Newspaper Archive of
Mifflinburg Telegraph
Mifflinburg, Pennsylvania
Lyft
September 14, 1944     Mifflinburg Telegraph
PAGE 3     (3 of 8 available)        PREVIOUS     NEXT      Full Size Image
 
PAGE 3     (3 of 8 available)        PREVIOUS     NEXT      Full Size Image
September 14, 1944
 

Newspaper Archive of Mifflinburg Telegraph produced by SmallTownPapers, Inc.
Website © 2018. All content copyrighted. Copyright Information.     Terms Of Use.     Request Content Removal.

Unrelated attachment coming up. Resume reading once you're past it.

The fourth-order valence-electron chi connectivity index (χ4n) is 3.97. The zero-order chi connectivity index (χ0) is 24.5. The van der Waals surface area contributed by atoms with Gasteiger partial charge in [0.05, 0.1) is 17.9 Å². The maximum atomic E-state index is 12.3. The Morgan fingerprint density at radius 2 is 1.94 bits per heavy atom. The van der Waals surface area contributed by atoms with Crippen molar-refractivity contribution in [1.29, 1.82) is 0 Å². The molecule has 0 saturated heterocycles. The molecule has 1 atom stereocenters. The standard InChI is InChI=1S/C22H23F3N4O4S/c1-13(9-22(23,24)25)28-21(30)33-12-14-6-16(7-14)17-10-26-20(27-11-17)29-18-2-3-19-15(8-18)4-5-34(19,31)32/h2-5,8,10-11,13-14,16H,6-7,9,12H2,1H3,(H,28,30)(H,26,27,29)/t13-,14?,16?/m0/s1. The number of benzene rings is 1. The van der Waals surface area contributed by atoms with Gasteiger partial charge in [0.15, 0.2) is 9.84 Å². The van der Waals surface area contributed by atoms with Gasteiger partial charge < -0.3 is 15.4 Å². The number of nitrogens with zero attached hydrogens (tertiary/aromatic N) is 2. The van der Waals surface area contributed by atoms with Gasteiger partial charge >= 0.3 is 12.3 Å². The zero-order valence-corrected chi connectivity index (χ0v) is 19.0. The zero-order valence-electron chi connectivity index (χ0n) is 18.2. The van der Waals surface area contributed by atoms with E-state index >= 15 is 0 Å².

k k k Ill ) %1! i TO CAPTAIN Aumiller has been pro- to the rank of Captain ac- to information received by' parents, Mr. and Mrs. Aaron of Millmont ,R. D. Cap- Aumiller is a dentist in the Corps at Camp ,McCoy, Wis- ~rior to his enlistment in the ser- Captain Aumiller conducted of- in Philadelphia for a period of years. He was graduated from dental school of Temple Uni.ver- that city. COMBA~P ~Vith the 25th Infantry Division in South Pacific: Sergeant Char- R. Lenhar.t communications ser- the 25th Infantry Division the South Pacific, has been a- the Combat Infantryman for courage, initiative and ag- in action. Sgt. Lenhart 'the son of :Mr. and Mrs. Paul R. ,414 Thompson St., Mill- and his wife, Mrs. Erma K. lives at 220 N. 2rid St., Lew- ~nducted in February, 1942, Sgt. received his training at Wheeler, Ga., and 'has been for more than .t~o years. holds the Cood Conduct ,Medal a veteran of Guadalcanal and ew Georgia, campaigns in which 2~th Infantry Division was instrumentalin smashing resistance. Lieutenant Commander Hugh M. who is attached to a U. S. spent a two week's leave his wife, the former Peggy of Narberth. Lt. Commander Ld Mrs. Robinson spent Thursday with the latter's grandmother, Robert S. Gu~elius of :East lestnut Street ,enroute from Eagles to Narberth. Mrs. Gutelius ac- them to Narberth, Pri- ,for several week's visit with her Mrs. Edwin C. Town and ON I~_,AVE 'l~etty Class Officer Third C'qass Merill Roy Guyer, who is stationed with the U. S. Navy at New York City, spent a week-end leave with his mother, Mrs. Daisy Guyer of Mill Street. PFC. SAUERS (~{ASING JAPS INTO JUNGLE With the Americal Infantry Divi- .qon Somewhere in the Southwest Paeific--Pfc. George Sauers, son of Mr. and Mrs. Elmer E. Sauers, 397 Thompson St., Mifflinburg, is now ,ngaging the retreating Japs 25 miles from his own front lines. The ell-known infantry battalion to which Sauers is a member, is now chasing the Japs far into the jungle in~cerior, and carrying out extensive patrols 25 miles from thdir own lines. The battle-wise infantry regiment to which Sauers belongs is now un- dergoing its second major campaign against the Japs here. It was the first Army unit to offensively en- gage lhe enemy on any front. Land- ing and fighting side by side with the Marines at Guadalcanal, it re- celled the Presidential Unit Citation for its heroic actions here . The AMERICAL (CX) Division is the only combat division bearing a ~mme instead of a number, deriving its designation from a combination of "America" and "New Caledonia" an Island which it occupied before the 5aps could get there. PVT. GORDON KLINGMAN ]MIMIC IN ]ENGLAND An Air Service Command Depot (Somewhere in England) -- Pvt. Charles Gordort Klingman, son of Mr. and Mrs. C. L. Klingman of 326 Market Street, Mifflinburg, and hus- band of Carolyn Klingman of 236 Market Street, OVIifflinburg, is now serving as a mechanic (sheet metal) in the Aero Repair section of the large%t Air Service Command De- pot in Britain. %Ie is one of thousands at this de- pot where Ameri~a'a fighters and bombers are assembled, modified and repaired" to support our Allied arm- ies battling in France. Before entering the Air Forces in July, 1943, he was employed as a mechanic by the Middletown Air De- pot, in Middletown. Pvt. Klingman gaduated from the Mifflinburg High School. He has two brothers in the Services: William Klingman, Pvt. USMC; and Robert Klingman, A/S U. S. Navy. CORPORAL JOHNSON STATIONED OVEI~F_,AS The following are excerpts of let- ters received by Judge Albert W. Johnson of Lewlsburg from his son, Corporal Paul E. Johnson, farmer Mifflinburg Attorney, who is attach- ed to a Tank Destroyer Battalion in France: '~he battle of Normandy 'is over, and the battle of Brittany has be- gun. There is little that I can tell you, but you van get most of the news from the newspapers. We now are moving more rapidly as we gain more territory and have additional: troops to engage the enemy. "Brittany, unlike Normandy, is more favor~tble for offensive war- fare and ,having gained mtmentum, as welt as experience, we should roll along in more rapid fashion. "Brittany is quite nice country with large open fields, hills and ~alleys. It is rich in agriculture; all kinds of grain and vegetables as well as many apple orchards. Nor- mandy is worM-famous for cattle and dairy products. Brittany seems to have about everything. The wheat is a golden type and they are now in the process of cutting and shocking it. Much of the farm work is done by old men and young girls. '~Fhe people here are much more friendly and enthusiastic in the re- ception of the American soldiers. From a distance I hear the church bells ringing in a small town that we took this morning. The people crowd the streets throwing flowers at us and offering us wine and "cider as we pass by. The people in Nor- mandy seemed to be more friendly to the Germans than the people here. (Letter written August 15) "Now I may tell you ,that our out- fit took part in the battle of Caren- tan. This may not be news to you as it was some while back. Since then we have been participating con- stantly with but a few days rest in about six weeks. We are right in the thick of it all the time and doing a good job. That is about all I can tell you. I~ is really a rugged life. There is never a dull moment I can't say that it is v~ry interesting but it is very thrilling and exciting to say the least. It is now getting dark so I shall have to continue this later. Jerry will sOon be overhead and I must pepare. "Lots more has happened since I had to leave this letter. I hope I can complete it at this sitting. We may get a day of rest after a rather long and steady job well done. "1 miss atl of you so very much and am very anxious to get home. :I certainly hope we do not have to go to the Pacific from here." "1 often regret that I am unable to relate so little of my experiences in France ,as I know they would in- terest all of you to some degree, md to some of you they would be of especial interest and significance. I :hall have to postpone my narrative r.pon these subjects until a later and ;afer date. "I can say that the part of France n which I now find myself but per- haps not for long is a very beautiful country not unlike Pennsylvania with the exception that there are no mountains. The country is a green rich farmland capable of raising every sort of foodstuff. Here 1 might state thai the stories of starvation in France are absolutely false, even in the cities as la.rge as Paris. For the latter statement 1 refer you to Ernie Pyle the war correspondent who has not seen quite as much of France as I have but has ,been to Paris. Gen- erally the French people much to my amazement and contrary to my opin- ion before coming here, are a hand- some, well built, sturdy race. Nev- er have I seen so many beautiful girls in all my life. The same is true of the Children. With a poss- ible exception of the peasants in ~qormandy they are well fed, healthy and are exceedingly meticulous about their dress and appearance. Above all most of them are very friendly and overjoyed to see the American soldiers. Some few are Nazi sympa- thizers but for the most pa~t hate the Germans whom they have had to tolerate for the .past four years. "According to the home papers ~lhings are moving over here with great rapidity. This is true but there is a lot to be done yet and the end is not as near as you might tlMnk from the headlines." VISITING PA~ENTS ~Private Reed M. (Jack) Hoffman, who has completed basic training at Fort Sill, Oklahoma, is visiting his parents, Mr. ,and Mrs. Melvin Hoff- man. The youth, who volunteered for Army duty, left with the Union County Contingent of Selectees April 25, 1944. He will report Sep- tember 20 to Camp Maxey, Texas, where he expects to receive an ad- vanced rating. The youth, who has been assisting with wiring and tel- ephone in the Artillery, was a squad- ron leader at Fort Sill. Mr. and Mrs. Hoffman have two ether sons in the army, Corporal Glenn K. Hoffman, who is stationed in the South Pacific and Corporal! Robert Hoffman, who has been re- ported missing in action since Feb- ruary 3, 1944. AT CAMP CROFT .Marlin Arthur Troup has arrived in Camp Croft, S. C., for basic train- ing. He is the son of Ben:]amin F. Troup of Mifflinburg, Pa., R. D. 2. He was inducted into the Army on August 24, 1944 at New Cumberland. Before induction he was employed as a laborer. Continued on Page Six FRESH FRUITS and Penna. Blue Label 15 lb peck bag DELICIOHS FRESH Ibs U. S. No. 1 lbs FANCY - RIPE - BARTLETT Bushel $'t.50 Ibs NO POINTS! White House Musselman's or 28 oz jar WILLOW BROOK lb lb SUN MAID IllS' ' ,IN,, i SEEDED SEEDLESS 15 oz _ 15 oz 11 pkg [ pkg I 10 24 oz Points can A SCOTT PRODUCT rolls SULTANA WHOLE In Heavy Syrup 30 Points ENRICHED SHNNYFIELD 10 Ib bag WHITE HOUSE Enriched with added Vitamin D - 1 Point 3o22 DeLuxe 1 Ib Butter Crackers pkg THE PERFECT GIFT FOR OVERSEAS MAILING! JANE PARKER , 21b cake WRAPPED ONLY ................................................................................. $1.09 Dated. Enriched BREAD MARVEL .................................................................. Jumbo 26Vz-oz. loaf l lc FAMILY ............................................................ 2 Big 20-oz. loaves 19c lANE PARKER DONUTS JELLY COFFEE CAKE each ENJOY AMERICA'S BEST LIKED COFFEE EIGHT O'CLOCK - Mild and Mellow ............ 2 l-lb. bags 'tlc RED CIRCLE - Rich and Full Bodied .................. 2 1-lb. bags 't7c BOKAR - Vi9orous and Winey .............................. 2 l-lb. bags 51c SULTANA - Apple Base PRESERVES -- 8 Points Peach ........................ l-lb. jar 25c -- Blackberry .................. 1 lb. jar 28c Red Cross Towels ..................................................................... 2 rolls 19c Armour's Treet .................................................................. 12,,oz can 35c Iona Peas - New Pack - 5 Points .............................. can 12c Ann Page Grape Jam - No Points ........................ I-lb. jar 21c Nectar Tea .............................. lb. pkg. 21c :lb. pkg. 35c Peanut Butter - Sultana ................................................. lb. jar 23e Campbell's Tomato Soup - 3 Pts .......................................... can 9c : Campbell's Beans with Pork - 10 Pts ................... l-lb. cart 9c Kellogg's Corn Flakes ................................................... oz. pkg. 8c Calif. Tuna Fish - Grated - 2 Pts ......................... 6 oz. can 25 Premium Crackers ............................................................ l-lb. pkg. 18c SWAN SOAP Medium Large cake 6c : 10C O TAGON Granulated Soap lge pkg White Naptha, P&G SOAP 3 13C OCTAGON Soap Powder 2 ]ge pkgs